Women’s Hockey Top 25 Under 25 | Number 10 - Ludmila Belyakova
Former Riveter looks to keep scoring for her home country
Ludmila Belyakova’s prowess with the puck in the offensive zone has earned her a cult following among NWHL fans, but she’s a much bigger star in her home country. And for good reason. At just 23-years-old, Belyakova has represented Russia at the Women’s World Championships five times.
Considered one of the best Russian women’s hockey players in the world, Belyakova just might be the best pure goal scorer in women’s hockey. Her quick hands and even quicker release have sent pucks past sprawling goaltenders across the globe. And although she is still in her early-twenties, Belyakova has been a player to watch for almost a decade.
Belyakova was invited to Russia’s women’s national team when she was just 15 years old. And it didn’t take long after that for Belyakova to prove that she was something or a prodigy.
Belyakova played in her first U-18 Women’s Worlds in 2010. She was one of just four Russian forwards to score a goal in the tournament despite her youth. But Russia faltered in the tournament and lost the relegation series to Czech Republic. Belyakova and her fellow young Russians were relegated to Division I.
The next year Belyakova was a force of nature at the U-18 Worlds. She scored 11 goals and picked up five assists in five games. Belyakova was named the Best Player of the tournament in addition to being the top scorer of the tournament. She scored one-fourth of Russia’s goals in the tournament in front of her countrymen in Dmitrov, Russia.
In 2011-12 Belyakova played for both the U-18 team and Russia’s senior women’s club at the Worlds. The next year she scored her first goal at the Women’s Worlds and helped Russia claim bronze. The Russian Hockey Federation named Belyakova the team’s first alternate for Sochi the next year.
In the 2014-15 season Belyakova made her debut as a professional playing for HK Tornado in the RWHL. She had 26 goals and 15 assists in 24 games playing for a powerhouse Tornado team. Belyakova’s performance in her rookie RWHL season was convincing evidence that at 20-years-old she was already one of the best Russian players in the world.
But instead of staying in Russia and playing for her hometown team, Belyakova chose to embrace a unique challenge the next season. She was the first Russian player to sign an NWHL contract.
In her only NWHL season Belyakova scored five goals and picked up five assists in 15 games playing for a Riveters team that was frequently out-gunned and outmatched. Her quickness, creativity and passion made her a fan favorite in Brooklyn. She was the youngest player on the team but managed to be just one of four Riveters to score a playoff goal in the NWHL’s inaugural season.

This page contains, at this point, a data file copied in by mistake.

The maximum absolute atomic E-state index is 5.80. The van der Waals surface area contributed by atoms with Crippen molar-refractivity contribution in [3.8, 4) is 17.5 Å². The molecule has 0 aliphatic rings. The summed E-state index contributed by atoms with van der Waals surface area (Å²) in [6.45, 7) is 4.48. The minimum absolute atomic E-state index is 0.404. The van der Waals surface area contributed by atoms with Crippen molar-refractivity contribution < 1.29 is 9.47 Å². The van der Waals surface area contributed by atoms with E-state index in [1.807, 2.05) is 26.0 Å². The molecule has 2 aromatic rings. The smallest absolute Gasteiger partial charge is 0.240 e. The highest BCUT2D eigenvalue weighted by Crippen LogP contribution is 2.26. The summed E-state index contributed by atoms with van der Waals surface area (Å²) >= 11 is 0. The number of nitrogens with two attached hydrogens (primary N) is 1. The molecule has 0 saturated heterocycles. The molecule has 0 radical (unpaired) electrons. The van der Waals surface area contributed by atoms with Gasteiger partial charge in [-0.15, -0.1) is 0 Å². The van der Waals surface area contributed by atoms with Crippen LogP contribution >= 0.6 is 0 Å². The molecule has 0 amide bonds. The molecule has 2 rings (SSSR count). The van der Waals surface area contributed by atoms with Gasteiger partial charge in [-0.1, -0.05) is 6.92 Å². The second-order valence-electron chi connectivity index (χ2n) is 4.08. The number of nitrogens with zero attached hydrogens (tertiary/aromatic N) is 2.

In that same season Belyakova won her second bronze medal with Russia at the 2016 Women’s Worlds, but was held scoreless in five games.
After the Riveters chose not to offer her a contract, Belyakova returned to Russia for the 2016-17 season. She scored a jaw-dropping 34 goals in 35 games for Tornado. Belyakova also picked up 19 assists in her second season in the RWHL despite not playing on Tornado’s stacked top line, proving yet again that she has no problems creating scoring chances on her own.
Belyakova finished second in the RWHL in goals last season and was fourth in the league in points. Her goal-scoring helped Tornado win the league championship, her first as a professional.
Belyakova turned 23 on August 12th, so she still has plenty of hockey to play on both the professional and international stage.
Earlier this summer it was rumored that the CWHL and Kunlun Red Star came calling for the young sniper. But for the time being it appears that Belyakova is staying in the RWHL with Tornado and preparing for the 2018 Olympics.
Belyakova was Russia’s first alternate at the 2014 Sochi Games, so PyeongChang will be her first time on Olympic ice. After stumbling at the 2017 Women’s Worlds in Plymouth Michigan, Russia is looking to capture a medal. Belyakova’s scoring touch could be the key to Russia’s success in Pyeongchang.
Is this Ranking too High or too Low?
Belyakova absolutely belongs on this list, but is she the tenth best player in women’s hockey under the age of 25? That is up for debate. However there’s no debate that Belyakova is one of the most exciting players to watch in hockey. When she has the puck conversations stop and butts move closer to the edges of seats.
Still, it is curious that Belyakova is the only Russian forward to appear on The Ice Garden’s Top 25 Under 25 list, especially because Yelena Dergachyova and Anna Shokina were both omitted. Dergachyova and Shokina are both younger than the former Riveter and both finished with more points last season in the RWHL. So one can safely assume that Belyakova’s popularity in the States played a large part in her landing at the 10 spot on our list.
Still, it’s worth pointing out that Belyakova led Team Russia in goals and points during the team’s exhibition series against NWHL teams last October. She scored five goals in three games against the Riveters and the Whale. Belyakova also was one of five Russian players to score a goal at the 2017 Worlds and shared the team lead in shots on goal. It also doesn’t hurt that she was nearly a goal per game player last season in the RWHL playing primarily on Tornado’s second line.
Belyakova knows how to put on a show and she has the talent to make it happen. She’s one of the best pure goal scorers in hockey.